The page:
Bring low-carb snacks such as walnuts, macadamia nuts or Babybel cheese with you at all times. When a craving strikes, act quickly and eat low-carb food before you cave into high-carb temptations.

For more great snack ideas, check out our low-carb snack guide.

If intermittent fasting, cheat with fat


If you are fasting intermittently it can sometimes be a little hard to get through the day without eating. If you find yourself tempted to break your fast before you planned to, do it with pure fat – coconut oil or butter in coffee or tea are great choices.

Doing this will take the edge off your hunger without knocking you out of the fat burning state intermittent fasting delivers.



4. Cheating smart

While we don’t encourage cheating, we do want you to cheat in the smartest way possible if you do. Cheat smart with these nine tips:

Cheat deliberately

Be in charge and cheat consciously. You are cheating on yourself, so cheat in the best way possible. Do you do better with a strict daily regimen with an occasional day off? Or, will you feel less deprived with a small, daily off-plan indulgence? Can you maintain weight while cheating twice a week? Know thyself.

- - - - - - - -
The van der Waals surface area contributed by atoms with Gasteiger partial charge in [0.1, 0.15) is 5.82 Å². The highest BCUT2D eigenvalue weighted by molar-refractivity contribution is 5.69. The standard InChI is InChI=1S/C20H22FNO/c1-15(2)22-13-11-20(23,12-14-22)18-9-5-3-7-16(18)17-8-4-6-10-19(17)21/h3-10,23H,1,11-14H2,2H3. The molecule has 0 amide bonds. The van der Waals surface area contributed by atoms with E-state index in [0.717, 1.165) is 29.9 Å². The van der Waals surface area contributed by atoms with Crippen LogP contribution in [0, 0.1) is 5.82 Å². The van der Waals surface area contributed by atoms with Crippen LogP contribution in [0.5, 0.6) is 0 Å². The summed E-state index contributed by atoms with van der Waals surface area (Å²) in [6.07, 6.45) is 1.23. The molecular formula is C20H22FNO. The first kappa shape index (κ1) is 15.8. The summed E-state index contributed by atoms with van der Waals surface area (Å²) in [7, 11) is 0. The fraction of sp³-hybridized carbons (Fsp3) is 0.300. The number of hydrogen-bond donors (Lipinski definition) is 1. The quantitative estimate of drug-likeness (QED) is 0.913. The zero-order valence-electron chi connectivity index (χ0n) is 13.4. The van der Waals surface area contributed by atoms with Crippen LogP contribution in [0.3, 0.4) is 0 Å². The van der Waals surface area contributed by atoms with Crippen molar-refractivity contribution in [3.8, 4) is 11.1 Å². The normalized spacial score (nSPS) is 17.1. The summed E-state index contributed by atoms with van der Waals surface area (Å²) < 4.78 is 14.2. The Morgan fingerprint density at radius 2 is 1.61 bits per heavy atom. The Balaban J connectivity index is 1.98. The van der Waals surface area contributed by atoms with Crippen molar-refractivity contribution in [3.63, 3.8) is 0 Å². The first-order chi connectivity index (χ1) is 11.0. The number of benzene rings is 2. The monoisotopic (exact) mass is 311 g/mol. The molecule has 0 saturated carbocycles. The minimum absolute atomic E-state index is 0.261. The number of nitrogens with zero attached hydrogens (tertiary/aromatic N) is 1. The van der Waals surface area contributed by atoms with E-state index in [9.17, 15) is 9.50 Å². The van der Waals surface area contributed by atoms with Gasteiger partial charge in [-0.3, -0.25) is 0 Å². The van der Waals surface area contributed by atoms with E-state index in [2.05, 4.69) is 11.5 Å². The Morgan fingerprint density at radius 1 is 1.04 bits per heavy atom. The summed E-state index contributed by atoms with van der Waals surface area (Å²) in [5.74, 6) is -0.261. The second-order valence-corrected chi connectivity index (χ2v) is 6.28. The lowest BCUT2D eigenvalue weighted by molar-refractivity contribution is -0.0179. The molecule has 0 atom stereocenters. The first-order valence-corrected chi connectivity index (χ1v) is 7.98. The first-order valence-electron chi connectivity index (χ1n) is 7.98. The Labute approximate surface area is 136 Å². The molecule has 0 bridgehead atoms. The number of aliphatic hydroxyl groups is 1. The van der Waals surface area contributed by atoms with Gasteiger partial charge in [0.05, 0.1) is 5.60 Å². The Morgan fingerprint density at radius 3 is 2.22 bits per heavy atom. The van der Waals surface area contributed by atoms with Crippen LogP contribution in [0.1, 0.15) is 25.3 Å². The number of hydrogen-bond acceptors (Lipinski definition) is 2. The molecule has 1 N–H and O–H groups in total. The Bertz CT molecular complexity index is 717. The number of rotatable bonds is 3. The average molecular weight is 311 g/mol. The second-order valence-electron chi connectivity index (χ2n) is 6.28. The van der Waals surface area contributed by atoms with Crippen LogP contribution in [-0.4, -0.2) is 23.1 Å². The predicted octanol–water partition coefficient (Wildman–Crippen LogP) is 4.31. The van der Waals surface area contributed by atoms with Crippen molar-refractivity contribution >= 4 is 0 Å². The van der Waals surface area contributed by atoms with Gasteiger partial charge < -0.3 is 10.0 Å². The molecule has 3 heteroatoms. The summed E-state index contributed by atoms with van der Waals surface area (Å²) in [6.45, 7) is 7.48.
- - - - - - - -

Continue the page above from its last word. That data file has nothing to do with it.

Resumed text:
Writing down your intentions can help. Try this:

  • Keep track of your cheating – write down when you cheat and what happened. A log will help you gauge how much you are cheating and understand the side effects.
  • Set clear rules about the frequency and type of cheating you will and won’t allow. Write them down and post them in the kitchen.

Cheat with foods that are not high in carbs